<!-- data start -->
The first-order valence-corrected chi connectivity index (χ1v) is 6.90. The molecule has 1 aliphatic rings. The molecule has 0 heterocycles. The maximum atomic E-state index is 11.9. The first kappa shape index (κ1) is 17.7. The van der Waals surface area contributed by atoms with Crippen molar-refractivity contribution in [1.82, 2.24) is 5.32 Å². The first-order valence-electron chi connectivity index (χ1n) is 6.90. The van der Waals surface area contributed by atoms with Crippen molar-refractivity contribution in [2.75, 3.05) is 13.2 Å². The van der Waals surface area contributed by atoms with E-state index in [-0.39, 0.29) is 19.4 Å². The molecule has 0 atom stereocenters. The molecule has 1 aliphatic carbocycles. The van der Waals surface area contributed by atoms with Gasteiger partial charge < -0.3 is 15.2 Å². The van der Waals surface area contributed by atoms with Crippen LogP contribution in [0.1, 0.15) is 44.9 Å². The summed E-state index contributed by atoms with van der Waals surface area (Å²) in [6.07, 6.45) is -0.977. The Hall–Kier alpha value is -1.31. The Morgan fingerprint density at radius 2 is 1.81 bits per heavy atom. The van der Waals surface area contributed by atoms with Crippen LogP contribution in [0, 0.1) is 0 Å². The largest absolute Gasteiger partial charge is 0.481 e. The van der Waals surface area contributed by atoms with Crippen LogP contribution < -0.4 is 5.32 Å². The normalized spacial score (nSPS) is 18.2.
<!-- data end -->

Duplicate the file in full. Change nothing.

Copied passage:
The first-order valence-corrected chi connectivity index (χ1v) is 6.90. The molecule has 1 aliphatic rings. The molecule has 0 heterocycles. The maximum atomic E-state index is 11.9. The first kappa shape index (κ1) is 17.7. The van der Waals surface area contributed by atoms with Crippen molar-refractivity contribution in [1.82, 2.24) is 5.32 Å². The first-order valence-electron chi connectivity index (χ1n) is 6.90. The van der Waals surface area contributed by atoms with Crippen molar-refractivity contribution in [2.75, 3.05) is 13.2 Å². The van der Waals surface area contributed by atoms with E-state index in [-0.39, 0.29) is 19.4 Å². The molecule has 0 atom stereocenters. The molecule has 1 aliphatic carbocycles. The van der Waals surface area contributed by atoms with Gasteiger partial charge < -0.3 is 15.2 Å². The van der Waals surface area contributed by atoms with Crippen LogP contribution in [0.1, 0.15) is 44.9 Å². The summed E-state index contributed by atoms with van der Waals surface area (Å²) in [6.07, 6.45) is -0.977. The Hall–Kier alpha value is -1.31. The Morgan fingerprint density at radius 2 is 1.81 bits per heavy atom. The van der Waals surface area contributed by atoms with Crippen LogP contribution in [0, 0.1) is 0 Å². The largest absolute Gasteiger partial charge is 0.481 e. The van der Waals surface area contributed by atoms with Crippen LogP contribution < -0.4 is 5.32 Å². The normalized spacial score (nSPS) is 18.2.